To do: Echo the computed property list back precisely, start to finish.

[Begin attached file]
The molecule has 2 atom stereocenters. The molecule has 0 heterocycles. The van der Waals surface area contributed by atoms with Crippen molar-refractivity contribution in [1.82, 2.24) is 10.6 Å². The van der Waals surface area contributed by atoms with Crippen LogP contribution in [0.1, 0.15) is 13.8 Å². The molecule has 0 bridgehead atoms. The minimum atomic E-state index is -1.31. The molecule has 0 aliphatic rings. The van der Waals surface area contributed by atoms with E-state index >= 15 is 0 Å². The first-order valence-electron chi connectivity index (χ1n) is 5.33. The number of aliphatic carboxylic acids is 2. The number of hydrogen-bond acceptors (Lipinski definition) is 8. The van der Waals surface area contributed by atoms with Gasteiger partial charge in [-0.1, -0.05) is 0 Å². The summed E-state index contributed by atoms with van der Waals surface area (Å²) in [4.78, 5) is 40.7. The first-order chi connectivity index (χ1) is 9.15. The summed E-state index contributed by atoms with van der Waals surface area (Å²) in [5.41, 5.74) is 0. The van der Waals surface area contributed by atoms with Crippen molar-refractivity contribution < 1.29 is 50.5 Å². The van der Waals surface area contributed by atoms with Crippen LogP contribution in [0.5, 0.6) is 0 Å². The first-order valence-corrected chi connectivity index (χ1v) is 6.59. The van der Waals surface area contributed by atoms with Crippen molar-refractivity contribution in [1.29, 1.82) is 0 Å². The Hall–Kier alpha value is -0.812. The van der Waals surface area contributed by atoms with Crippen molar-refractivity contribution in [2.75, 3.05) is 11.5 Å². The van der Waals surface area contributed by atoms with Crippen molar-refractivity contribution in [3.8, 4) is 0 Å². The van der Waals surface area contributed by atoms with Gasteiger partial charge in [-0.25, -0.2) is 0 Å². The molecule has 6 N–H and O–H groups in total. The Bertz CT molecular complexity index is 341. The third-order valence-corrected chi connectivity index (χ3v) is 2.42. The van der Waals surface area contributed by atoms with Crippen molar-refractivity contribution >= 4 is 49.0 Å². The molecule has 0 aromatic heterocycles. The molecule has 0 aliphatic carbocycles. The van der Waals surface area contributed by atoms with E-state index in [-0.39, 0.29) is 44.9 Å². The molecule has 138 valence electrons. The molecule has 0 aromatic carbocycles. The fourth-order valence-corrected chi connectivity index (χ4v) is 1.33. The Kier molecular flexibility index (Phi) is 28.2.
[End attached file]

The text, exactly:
The molecule has 2 atom stereocenters. The molecule has 0 heterocycles. The van der Waals surface area contributed by atoms with Crippen molar-refractivity contribution in [1.82, 2.24) is 10.6 Å². The van der Waals surface area contributed by atoms with Crippen LogP contribution in [0.1, 0.15) is 13.8 Å². The molecule has 0 bridgehead atoms. The minimum atomic E-state index is -1.31. The molecule has 0 aliphatic rings. The van der Waals surface area contributed by atoms with E-state index >= 15 is 0 Å². The first-order valence-electron chi connectivity index (χ1n) is 5.33. The number of aliphatic carboxylic acids is 2. The number of hydrogen-bond acceptors (Lipinski definition) is 8. The van der Waals surface area contributed by atoms with Gasteiger partial charge in [-0.1, -0.05) is 0 Å². The summed E-state index contributed by atoms with van der Waals surface area (Å²) in [4.78, 5) is 40.7. The first-order chi connectivity index (χ1) is 9.15. The summed E-state index contributed by atoms with van der Waals surface area (Å²) in [5.41, 5.74) is 0. The van der Waals surface area contributed by atoms with Crippen molar-refractivity contribution < 1.29 is 50.5 Å². The van der Waals surface area contributed by atoms with Crippen LogP contribution in [0.5, 0.6) is 0 Å². The first-order valence-corrected chi connectivity index (χ1v) is 6.59. The van der Waals surface area contributed by atoms with Crippen molar-refractivity contribution in [1.29, 1.82) is 0 Å². The Hall–Kier alpha value is -0.812. The van der Waals surface area contributed by atoms with Crippen molar-refractivity contribution in [2.75, 3.05) is 11.5 Å². The van der Waals surface area contributed by atoms with Crippen molar-refractivity contribution in [3.8, 4) is 0 Å². The van der Waals surface area contributed by atoms with Gasteiger partial charge in [-0.25, -0.2) is 0 Å². The molecule has 6 N–H and O–H groups in total. The Bertz CT molecular complexity index is 341. The third-order valence-corrected chi connectivity index (χ3v) is 2.42. The van der Waals surface area contributed by atoms with Crippen molar-refractivity contribution >= 4 is 49.0 Å². The molecule has 0 aromatic heterocycles. The molecule has 0 aliphatic carbocycles. The van der Waals surface area contributed by atoms with E-state index in [-0.39, 0.29) is 44.9 Å². The molecule has 138 valence electrons. The molecule has 0 aromatic carbocycles. The fourth-order valence-corrected chi connectivity index (χ4v) is 1.33. The Kier molecular flexibility index (Phi) is 28.2.